FRIDAY’S LINKS: Too Much ‘Truthiness’ at STMG?, Richard Perle Defends Judy Miller, ‘WSJ’ Tries ‘Rub ‘n’ Sniff’ Ads

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By: E&P Staff

In today’s links, Richard Perle defended former New York Times reporter Judith Miller in a panel earlier this week, the Chandlers might seek more board seats at Tribune, and the Wall Street Journal is planning new “Rub ‘n’ Sniff” advertisements for perfumes.

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With Tribune Co.’s deadline for board nominations weeks away, a new issue has emerged in the battle for control of the newspaper and TV empire: the possibility that its biggest shareholder, the Chandler family, could mount a proxy fight for additional board seats. (Wall Street Journal)

The Wall Street Journal is on the verge of offering scented print-ad units that will appear on the regular pages of the paper. The technology takes “scratch ‘n sniff” to a more refined level — think “rub and sniff.” (Advertising Age)

Chron launches podcast of calls from angry readers. (San Francisco Chronicle)

Eric Alterman: Because Bill Kristol is so smart, it’s all but impossible to believe that he believes many of the things he says and writes. He’s not a journalist; he’s an apparatchik working undercover as a man of the press. (The Nation)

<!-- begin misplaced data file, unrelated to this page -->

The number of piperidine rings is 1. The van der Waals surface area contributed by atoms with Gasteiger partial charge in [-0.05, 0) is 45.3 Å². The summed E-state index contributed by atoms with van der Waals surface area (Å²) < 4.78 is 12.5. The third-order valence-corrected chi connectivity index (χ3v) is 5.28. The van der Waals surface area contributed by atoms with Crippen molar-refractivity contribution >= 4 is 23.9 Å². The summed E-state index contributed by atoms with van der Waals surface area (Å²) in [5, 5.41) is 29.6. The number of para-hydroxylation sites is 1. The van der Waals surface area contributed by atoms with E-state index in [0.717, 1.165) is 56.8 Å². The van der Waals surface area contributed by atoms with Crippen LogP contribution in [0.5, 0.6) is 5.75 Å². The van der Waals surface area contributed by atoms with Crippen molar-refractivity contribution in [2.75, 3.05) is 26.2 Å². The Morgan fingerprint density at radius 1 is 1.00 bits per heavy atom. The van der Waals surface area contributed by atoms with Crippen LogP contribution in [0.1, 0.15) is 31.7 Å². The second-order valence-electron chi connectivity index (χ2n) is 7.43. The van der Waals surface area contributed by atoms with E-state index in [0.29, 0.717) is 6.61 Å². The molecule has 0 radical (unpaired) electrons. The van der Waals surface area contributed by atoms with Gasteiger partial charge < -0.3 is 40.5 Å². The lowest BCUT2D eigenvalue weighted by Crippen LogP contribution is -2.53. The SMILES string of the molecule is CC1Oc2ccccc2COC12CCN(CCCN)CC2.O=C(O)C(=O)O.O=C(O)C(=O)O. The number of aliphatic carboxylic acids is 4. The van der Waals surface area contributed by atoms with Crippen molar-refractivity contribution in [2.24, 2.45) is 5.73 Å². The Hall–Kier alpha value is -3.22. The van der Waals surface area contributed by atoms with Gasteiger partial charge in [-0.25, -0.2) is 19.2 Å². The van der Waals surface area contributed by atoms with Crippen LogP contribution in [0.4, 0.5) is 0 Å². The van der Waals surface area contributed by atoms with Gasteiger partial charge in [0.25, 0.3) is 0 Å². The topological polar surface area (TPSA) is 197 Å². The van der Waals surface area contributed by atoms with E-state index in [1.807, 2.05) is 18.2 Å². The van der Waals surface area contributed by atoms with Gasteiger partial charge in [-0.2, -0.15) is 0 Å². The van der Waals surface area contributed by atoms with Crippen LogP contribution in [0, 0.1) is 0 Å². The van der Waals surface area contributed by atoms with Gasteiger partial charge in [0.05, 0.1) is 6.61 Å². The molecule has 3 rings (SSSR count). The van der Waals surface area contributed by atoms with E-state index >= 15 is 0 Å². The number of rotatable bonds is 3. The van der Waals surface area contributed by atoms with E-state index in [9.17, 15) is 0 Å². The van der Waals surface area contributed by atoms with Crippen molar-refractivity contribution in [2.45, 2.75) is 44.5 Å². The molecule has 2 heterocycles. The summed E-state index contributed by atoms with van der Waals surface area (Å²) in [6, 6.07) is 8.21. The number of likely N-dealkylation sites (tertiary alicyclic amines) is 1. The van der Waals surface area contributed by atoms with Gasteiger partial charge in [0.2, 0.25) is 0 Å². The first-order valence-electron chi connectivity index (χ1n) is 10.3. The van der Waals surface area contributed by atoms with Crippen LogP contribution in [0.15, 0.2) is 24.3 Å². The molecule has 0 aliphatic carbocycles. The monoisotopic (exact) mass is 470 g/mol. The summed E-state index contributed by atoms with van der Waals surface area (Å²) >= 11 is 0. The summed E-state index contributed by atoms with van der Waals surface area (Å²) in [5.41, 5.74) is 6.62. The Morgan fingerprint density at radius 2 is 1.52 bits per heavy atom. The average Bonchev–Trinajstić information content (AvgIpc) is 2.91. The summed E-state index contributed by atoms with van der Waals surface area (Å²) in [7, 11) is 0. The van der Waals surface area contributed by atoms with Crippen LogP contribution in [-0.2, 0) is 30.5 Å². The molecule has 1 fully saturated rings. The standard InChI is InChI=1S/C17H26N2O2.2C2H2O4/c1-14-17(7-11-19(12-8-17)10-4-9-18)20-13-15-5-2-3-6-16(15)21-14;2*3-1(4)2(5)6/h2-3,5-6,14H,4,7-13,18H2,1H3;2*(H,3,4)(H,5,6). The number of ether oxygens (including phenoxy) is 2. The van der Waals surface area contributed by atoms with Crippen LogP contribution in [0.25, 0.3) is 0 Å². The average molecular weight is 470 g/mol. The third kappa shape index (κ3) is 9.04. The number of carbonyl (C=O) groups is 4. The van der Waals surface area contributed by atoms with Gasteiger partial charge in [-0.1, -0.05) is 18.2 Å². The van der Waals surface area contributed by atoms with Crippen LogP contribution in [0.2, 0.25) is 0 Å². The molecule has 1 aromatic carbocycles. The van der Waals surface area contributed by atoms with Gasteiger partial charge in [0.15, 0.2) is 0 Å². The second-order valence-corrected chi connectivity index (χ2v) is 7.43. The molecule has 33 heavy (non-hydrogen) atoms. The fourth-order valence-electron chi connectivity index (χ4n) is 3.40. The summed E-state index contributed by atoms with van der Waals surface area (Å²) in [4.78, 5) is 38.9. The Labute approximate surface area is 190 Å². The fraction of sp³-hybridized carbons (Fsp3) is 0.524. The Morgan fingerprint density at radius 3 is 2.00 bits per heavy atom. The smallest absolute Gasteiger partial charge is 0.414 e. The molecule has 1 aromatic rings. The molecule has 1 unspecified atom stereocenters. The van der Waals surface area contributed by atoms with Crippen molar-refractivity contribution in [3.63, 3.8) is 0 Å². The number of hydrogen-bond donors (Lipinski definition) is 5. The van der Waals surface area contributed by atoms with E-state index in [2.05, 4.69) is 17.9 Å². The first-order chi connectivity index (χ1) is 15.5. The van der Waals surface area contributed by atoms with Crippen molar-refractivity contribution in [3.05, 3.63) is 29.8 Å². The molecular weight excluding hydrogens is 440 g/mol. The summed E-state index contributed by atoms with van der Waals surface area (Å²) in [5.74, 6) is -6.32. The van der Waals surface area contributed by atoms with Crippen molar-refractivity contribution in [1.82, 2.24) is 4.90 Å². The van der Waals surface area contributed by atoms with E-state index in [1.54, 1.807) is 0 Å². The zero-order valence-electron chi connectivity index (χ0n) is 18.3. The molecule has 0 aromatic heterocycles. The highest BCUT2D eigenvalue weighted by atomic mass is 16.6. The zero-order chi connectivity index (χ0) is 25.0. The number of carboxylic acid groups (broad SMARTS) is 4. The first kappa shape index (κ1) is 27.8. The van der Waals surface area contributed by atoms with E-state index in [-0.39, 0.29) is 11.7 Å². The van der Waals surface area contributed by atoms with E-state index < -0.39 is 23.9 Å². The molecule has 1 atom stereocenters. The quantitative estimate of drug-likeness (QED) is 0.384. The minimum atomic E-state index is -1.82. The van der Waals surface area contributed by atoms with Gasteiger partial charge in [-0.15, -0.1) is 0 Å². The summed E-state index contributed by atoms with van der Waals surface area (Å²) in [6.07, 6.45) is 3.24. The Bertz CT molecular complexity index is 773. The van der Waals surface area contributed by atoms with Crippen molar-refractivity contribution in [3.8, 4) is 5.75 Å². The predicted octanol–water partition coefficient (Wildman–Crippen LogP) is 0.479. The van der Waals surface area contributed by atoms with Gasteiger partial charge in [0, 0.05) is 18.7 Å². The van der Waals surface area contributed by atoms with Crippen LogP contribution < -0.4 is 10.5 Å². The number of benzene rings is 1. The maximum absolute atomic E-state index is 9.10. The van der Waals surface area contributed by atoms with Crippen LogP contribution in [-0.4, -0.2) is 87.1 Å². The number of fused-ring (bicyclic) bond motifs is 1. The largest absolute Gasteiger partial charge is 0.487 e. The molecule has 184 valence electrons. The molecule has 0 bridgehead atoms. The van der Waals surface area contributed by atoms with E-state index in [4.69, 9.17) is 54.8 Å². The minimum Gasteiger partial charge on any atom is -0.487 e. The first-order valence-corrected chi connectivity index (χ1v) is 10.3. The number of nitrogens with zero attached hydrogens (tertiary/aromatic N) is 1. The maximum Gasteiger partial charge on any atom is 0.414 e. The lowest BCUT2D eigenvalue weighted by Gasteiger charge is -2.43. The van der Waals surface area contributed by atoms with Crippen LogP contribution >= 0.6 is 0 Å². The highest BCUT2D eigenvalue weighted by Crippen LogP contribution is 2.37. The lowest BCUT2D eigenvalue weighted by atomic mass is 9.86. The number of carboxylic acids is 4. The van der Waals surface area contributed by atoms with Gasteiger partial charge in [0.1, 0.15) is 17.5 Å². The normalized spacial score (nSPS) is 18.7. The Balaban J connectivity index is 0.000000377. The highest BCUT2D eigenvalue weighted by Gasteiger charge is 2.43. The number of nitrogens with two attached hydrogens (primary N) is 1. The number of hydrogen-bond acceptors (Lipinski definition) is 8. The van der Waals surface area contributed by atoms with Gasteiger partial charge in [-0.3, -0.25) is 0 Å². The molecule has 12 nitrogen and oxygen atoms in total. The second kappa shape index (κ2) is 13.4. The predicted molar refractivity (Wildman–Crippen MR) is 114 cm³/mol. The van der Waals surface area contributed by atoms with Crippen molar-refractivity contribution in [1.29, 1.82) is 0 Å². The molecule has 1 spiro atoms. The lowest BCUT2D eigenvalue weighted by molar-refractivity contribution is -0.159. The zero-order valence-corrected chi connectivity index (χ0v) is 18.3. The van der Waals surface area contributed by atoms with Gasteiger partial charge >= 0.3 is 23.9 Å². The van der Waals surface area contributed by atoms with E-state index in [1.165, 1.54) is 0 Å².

Jack Shafer: Should we regard Ryszard Kapuscinski’s end product as journalism? Should we give Kapuscinski a bye but castigate Stephen Glass, who defrauded the New Republic and other publications by doing a similar thing on a grosser scale? Do we cut Kapuscinski slack because he was better at observing, imagining, and writing than Glass, and had the good sense to write from exotic places? (Slate)

Sun-Times Media Group President quit because of too much “truthiness” at company. (Chicago Reader)

Richard Perle defends Judy Miller and chastises the Washington Post’s Thomas Ricks on a panel. (New York Observer/Media Mob)

Robert Allbritton hopes his ambitious new Politico will lure political junkies and benefit from a fast-changing media landscape. (American Journalism Review)

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